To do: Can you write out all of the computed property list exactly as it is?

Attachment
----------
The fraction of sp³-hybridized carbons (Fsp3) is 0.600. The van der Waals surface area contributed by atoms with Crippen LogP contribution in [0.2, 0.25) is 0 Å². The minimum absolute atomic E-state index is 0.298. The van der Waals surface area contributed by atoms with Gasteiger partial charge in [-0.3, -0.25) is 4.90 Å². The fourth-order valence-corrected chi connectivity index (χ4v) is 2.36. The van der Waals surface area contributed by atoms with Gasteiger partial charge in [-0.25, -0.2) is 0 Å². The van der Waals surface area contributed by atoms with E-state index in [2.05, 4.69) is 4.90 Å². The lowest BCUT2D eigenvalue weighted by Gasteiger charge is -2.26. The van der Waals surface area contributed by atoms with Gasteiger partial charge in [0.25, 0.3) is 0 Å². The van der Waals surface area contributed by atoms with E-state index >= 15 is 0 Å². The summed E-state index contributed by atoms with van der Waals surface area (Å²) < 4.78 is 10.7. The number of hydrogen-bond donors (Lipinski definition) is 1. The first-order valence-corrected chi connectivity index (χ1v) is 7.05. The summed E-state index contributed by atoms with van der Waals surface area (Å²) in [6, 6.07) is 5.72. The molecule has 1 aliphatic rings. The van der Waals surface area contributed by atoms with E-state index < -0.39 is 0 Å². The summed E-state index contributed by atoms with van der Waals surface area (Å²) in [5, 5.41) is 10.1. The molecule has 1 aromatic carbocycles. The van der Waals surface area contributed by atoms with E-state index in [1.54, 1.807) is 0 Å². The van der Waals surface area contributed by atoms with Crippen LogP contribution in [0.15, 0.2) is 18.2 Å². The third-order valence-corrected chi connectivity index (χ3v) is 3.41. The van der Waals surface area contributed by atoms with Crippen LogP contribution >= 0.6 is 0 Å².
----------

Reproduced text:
The fraction of sp³-hybridized carbons (Fsp3) is 0.600. The van der Waals surface area contributed by atoms with Crippen LogP contribution in [0.2, 0.25) is 0 Å². The minimum absolute atomic E-state index is 0.298. The van der Waals surface area contributed by atoms with Gasteiger partial charge in [-0.3, -0.25) is 4.90 Å². The fourth-order valence-corrected chi connectivity index (χ4v) is 2.36. The van der Waals surface area contributed by atoms with Gasteiger partial charge in [-0.25, -0.2) is 0 Å². The van der Waals surface area contributed by atoms with E-state index in [2.05, 4.69) is 4.90 Å². The lowest BCUT2D eigenvalue weighted by Gasteiger charge is -2.26. The van der Waals surface area contributed by atoms with Gasteiger partial charge in [0.25, 0.3) is 0 Å². The van der Waals surface area contributed by atoms with E-state index >= 15 is 0 Å². The summed E-state index contributed by atoms with van der Waals surface area (Å²) < 4.78 is 10.7. The number of hydrogen-bond donors (Lipinski definition) is 1. The first-order valence-corrected chi connectivity index (χ1v) is 7.05. The summed E-state index contributed by atoms with van der Waals surface area (Å²) in [6, 6.07) is 5.72. The molecule has 1 aliphatic rings. The van der Waals surface area contributed by atoms with E-state index < -0.39 is 0 Å². The summed E-state index contributed by atoms with van der Waals surface area (Å²) in [5, 5.41) is 10.1. The molecule has 1 aromatic carbocycles. The van der Waals surface area contributed by atoms with E-state index in [1.54, 1.807) is 0 Å². The van der Waals surface area contributed by atoms with Crippen LogP contribution in [0.15, 0.2) is 18.2 Å². The third-order valence-corrected chi connectivity index (χ3v) is 3.41. The van der Waals surface area contributed by atoms with Crippen LogP contribution >= 0.6 is 0 Å².